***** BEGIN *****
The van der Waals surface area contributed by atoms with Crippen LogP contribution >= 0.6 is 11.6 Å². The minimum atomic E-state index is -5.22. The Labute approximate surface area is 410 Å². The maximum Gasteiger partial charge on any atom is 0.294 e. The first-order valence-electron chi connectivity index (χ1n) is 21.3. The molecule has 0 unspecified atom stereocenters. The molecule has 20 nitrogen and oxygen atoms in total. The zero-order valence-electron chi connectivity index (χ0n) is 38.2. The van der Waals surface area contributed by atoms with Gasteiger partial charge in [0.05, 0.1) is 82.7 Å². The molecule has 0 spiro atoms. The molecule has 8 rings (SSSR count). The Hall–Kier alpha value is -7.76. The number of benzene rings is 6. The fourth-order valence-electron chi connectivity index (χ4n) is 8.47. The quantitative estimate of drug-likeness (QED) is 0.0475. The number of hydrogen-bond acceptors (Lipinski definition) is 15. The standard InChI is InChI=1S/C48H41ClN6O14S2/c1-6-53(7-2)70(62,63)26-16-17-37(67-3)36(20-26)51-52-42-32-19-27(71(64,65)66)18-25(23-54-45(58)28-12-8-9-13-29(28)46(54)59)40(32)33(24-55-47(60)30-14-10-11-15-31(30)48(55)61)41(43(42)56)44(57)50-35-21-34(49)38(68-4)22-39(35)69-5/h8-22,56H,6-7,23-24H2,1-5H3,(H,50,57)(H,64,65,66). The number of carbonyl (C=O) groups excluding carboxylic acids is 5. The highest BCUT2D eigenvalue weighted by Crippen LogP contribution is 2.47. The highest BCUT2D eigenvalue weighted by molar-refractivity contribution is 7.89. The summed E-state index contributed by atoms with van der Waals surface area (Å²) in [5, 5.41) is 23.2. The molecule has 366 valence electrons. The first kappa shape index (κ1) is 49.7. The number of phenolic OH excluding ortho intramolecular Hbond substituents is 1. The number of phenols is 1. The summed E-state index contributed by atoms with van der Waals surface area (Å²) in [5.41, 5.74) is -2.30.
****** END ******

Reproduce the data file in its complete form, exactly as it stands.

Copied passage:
The van der Waals surface area contributed by atoms with Crippen LogP contribution >= 0.6 is 11.6 Å². The minimum atomic E-state index is -5.22. The Labute approximate surface area is 410 Å². The maximum Gasteiger partial charge on any atom is 0.294 e. The first-order valence-electron chi connectivity index (χ1n) is 21.3. The molecule has 0 unspecified atom stereocenters. The molecule has 20 nitrogen and oxygen atoms in total. The zero-order valence-electron chi connectivity index (χ0n) is 38.2. The van der Waals surface area contributed by atoms with Gasteiger partial charge in [0.05, 0.1) is 82.7 Å². The molecule has 0 spiro atoms. The molecule has 8 rings (SSSR count). The Hall–Kier alpha value is -7.76. The number of benzene rings is 6. The fourth-order valence-electron chi connectivity index (χ4n) is 8.47. The quantitative estimate of drug-likeness (QED) is 0.0475. The number of hydrogen-bond acceptors (Lipinski definition) is 15. The standard InChI is InChI=1S/C48H41ClN6O14S2/c1-6-53(7-2)70(62,63)26-16-17-37(67-3)36(20-26)51-52-42-32-19-27(71(64,65)66)18-25(23-54-45(58)28-12-8-9-13-29(28)46(54)59)40(32)33(24-55-47(60)30-14-10-11-15-31(30)48(55)61)41(43(42)56)44(57)50-35-21-34(49)38(68-4)22-39(35)69-5/h8-22,56H,6-7,23-24H2,1-5H3,(H,50,57)(H,64,65,66). The number of carbonyl (C=O) groups excluding carboxylic acids is 5. The highest BCUT2D eigenvalue weighted by Crippen LogP contribution is 2.47. The highest BCUT2D eigenvalue weighted by molar-refractivity contribution is 7.89. The summed E-state index contributed by atoms with van der Waals surface area (Å²) in [5, 5.41) is 23.2. The molecule has 366 valence electrons. The first kappa shape index (κ1) is 49.7. The number of phenolic OH excluding ortho intramolecular Hbond substituents is 1. The number of phenols is 1. The summed E-state index contributed by atoms with van der Waals surface area (Å²) in [5.41, 5.74) is -2.30.